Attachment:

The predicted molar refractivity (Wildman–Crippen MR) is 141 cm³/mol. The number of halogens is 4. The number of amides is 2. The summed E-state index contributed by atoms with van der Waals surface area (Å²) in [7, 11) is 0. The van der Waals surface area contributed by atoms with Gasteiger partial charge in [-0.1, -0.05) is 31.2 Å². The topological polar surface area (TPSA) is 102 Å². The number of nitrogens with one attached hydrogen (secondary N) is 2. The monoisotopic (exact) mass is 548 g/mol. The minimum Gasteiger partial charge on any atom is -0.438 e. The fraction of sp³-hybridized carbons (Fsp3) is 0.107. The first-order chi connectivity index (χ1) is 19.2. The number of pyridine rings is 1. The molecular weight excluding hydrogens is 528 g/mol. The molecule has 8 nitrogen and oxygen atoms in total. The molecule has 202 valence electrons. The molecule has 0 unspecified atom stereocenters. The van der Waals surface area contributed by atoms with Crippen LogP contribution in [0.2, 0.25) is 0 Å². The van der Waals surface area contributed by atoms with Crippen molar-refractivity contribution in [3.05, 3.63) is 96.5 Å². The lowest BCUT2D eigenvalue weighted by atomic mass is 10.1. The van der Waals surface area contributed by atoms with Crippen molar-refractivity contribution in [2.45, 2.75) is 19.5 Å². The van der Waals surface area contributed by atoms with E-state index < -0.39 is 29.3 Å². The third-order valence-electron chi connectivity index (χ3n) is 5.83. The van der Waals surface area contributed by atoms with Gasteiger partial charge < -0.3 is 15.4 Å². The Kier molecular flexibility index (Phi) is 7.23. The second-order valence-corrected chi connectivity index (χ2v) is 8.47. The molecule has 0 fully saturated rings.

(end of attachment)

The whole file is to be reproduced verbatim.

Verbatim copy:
The predicted molar refractivity (Wildman–Crippen MR) is 141 cm³/mol. The number of halogens is 4. The number of amides is 2. The summed E-state index contributed by atoms with van der Waals surface area (Å²) in [7, 11) is 0. The van der Waals surface area contributed by atoms with Gasteiger partial charge in [-0.1, -0.05) is 31.2 Å². The topological polar surface area (TPSA) is 102 Å². The number of nitrogens with one attached hydrogen (secondary N) is 2. The monoisotopic (exact) mass is 548 g/mol. The minimum Gasteiger partial charge on any atom is -0.438 e. The fraction of sp³-hybridized carbons (Fsp3) is 0.107. The first-order chi connectivity index (χ1) is 19.2. The number of pyridine rings is 1. The molecular weight excluding hydrogens is 528 g/mol. The molecule has 8 nitrogen and oxygen atoms in total. The molecule has 202 valence electrons. The molecule has 0 unspecified atom stereocenters. The van der Waals surface area contributed by atoms with Crippen LogP contribution in [0.2, 0.25) is 0 Å². The van der Waals surface area contributed by atoms with Crippen molar-refractivity contribution in [3.05, 3.63) is 96.5 Å². The lowest BCUT2D eigenvalue weighted by atomic mass is 10.1. The van der Waals surface area contributed by atoms with Crippen molar-refractivity contribution in [2.45, 2.75) is 19.5 Å². The van der Waals surface area contributed by atoms with E-state index < -0.39 is 29.3 Å². The third-order valence-electron chi connectivity index (χ3n) is 5.83. The van der Waals surface area contributed by atoms with Gasteiger partial charge < -0.3 is 15.4 Å². The Kier molecular flexibility index (Phi) is 7.23. The second-order valence-corrected chi connectivity index (χ2v) is 8.47. The molecule has 0 fully saturated rings.